TTP Tech Funding Database Adds Apple-Funded Groups Stalling on Climate Action


Contact: Michael Clauw,, 202.780.5750

WASHINGTON, D.C. – Today, Campaign for Accountability (CfA), a nonprofit watchdog group that runs the Tech Transparency Project (TTP), released an update to its searchable database tool that shows which organizations have received Big Tech funding since 2015. As part of that update, TTP added Apple-funded groups to the database, which already covers organizations funded by Google, Facebook and Amazon.

TTP’s analysis of Apple-funded groups yielded a notable finding: The company’s support for groups like the Texas Association of Business, which has a long history of fighting against regulations designed to curb carbon emissions, undermines CEO Tim Cook’s efforts to build a reputation as a “green” corporate leader taking action on climate change.

Read the report.

Campaign for Accountability Executive Director Michelle Kuppersmith said, “Sadly, it’s typical for corporations to generously fund both sides of the political spectrum to curry favor for their preferred policies, but Apple’s strong rhetoric in favor of climate action makes this funding hypocrisy particularly galling.”

The Texas Association of Business (TAB), which describes itself as “representing companies of every size and industry” to promote a business-friendly agenda, has waged legal battles against attempts to regulate pollutants, fought against basic regulations designed to curb carbon emissions, and cast doubt on the scientific consensus that climate change is caused by human activity. Apple’s support of TAB has coincided with its expanding presence in Texas, where the company reportedly secured property tax rebates and $25 million in taxpayer-funded grants for its new billion-dollar corporate campus in Austin.

The company has also been a member of powerful groups in Europe and Japan that seek to slow critical advances in environmental law and regulation. One example is BusinessEurope, which a 2021 report ranked as one of the top five most obstructionist industry associations worldwide when it comes to adherence to policies aligned with the Paris Agreement. Another is Keidanren, a conservative Japanese interest group whose delegation to the 2021 United Nations Climate Change Conference in Glasgow included 21 fossil fuel industry representatives—just ahead of BusinessEurope’s 20.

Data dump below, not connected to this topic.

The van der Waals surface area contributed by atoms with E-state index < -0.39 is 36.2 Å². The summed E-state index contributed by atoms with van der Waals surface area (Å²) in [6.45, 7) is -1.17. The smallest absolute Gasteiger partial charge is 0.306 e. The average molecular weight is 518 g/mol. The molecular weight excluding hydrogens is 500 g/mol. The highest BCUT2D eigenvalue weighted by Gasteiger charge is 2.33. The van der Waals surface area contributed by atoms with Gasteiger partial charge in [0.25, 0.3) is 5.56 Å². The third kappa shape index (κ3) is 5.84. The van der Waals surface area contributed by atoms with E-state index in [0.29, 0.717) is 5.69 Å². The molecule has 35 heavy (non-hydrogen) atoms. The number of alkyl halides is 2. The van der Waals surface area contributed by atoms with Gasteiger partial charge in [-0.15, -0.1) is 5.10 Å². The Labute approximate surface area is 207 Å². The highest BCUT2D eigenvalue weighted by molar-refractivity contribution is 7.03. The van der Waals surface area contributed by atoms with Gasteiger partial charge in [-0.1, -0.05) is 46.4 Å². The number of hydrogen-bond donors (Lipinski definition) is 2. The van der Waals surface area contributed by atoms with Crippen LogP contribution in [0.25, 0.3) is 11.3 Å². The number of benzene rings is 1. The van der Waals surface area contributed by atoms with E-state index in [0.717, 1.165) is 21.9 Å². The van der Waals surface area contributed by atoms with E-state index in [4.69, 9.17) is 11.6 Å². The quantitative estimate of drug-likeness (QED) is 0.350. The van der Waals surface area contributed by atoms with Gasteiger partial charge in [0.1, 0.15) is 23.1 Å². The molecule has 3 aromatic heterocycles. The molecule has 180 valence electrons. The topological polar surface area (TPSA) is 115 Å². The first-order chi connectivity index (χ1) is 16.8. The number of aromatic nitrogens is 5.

Apple also lists membership in a number of groups that oppose right-to-repair laws, which allow consumers to repair their own devices without restriction from the manufacturer. Right-to repair advocates argue these laws are good for the environment because people can fix damaged phones instead of buying replacements that are manufactured through an emissions-heavy industrial process. Apple’s funding for these groups stands in contrast to its recently adopted position in favor of granting more access to parts and repair instructions to consumers, raising questions around whether the company is still seeking to undermine right-to-repair laws.

Ms. Kuppersmith continued, “On climate, Apple is seeking to have its cake and eat it too. Talk of a ‘greener’ future is one thing, but until the company’s checkbook aligns with its rhetoric, customers shouldn’t fully buy into its claims of being a true advocate for the environment.”

Campaign for Accountability is a nonpartisan, nonprofit watchdog organization that uses research, litigation, and aggressive communications to expose misconduct and malfeasance in public life and hold those who act at the expense of the public good accountable for their actions.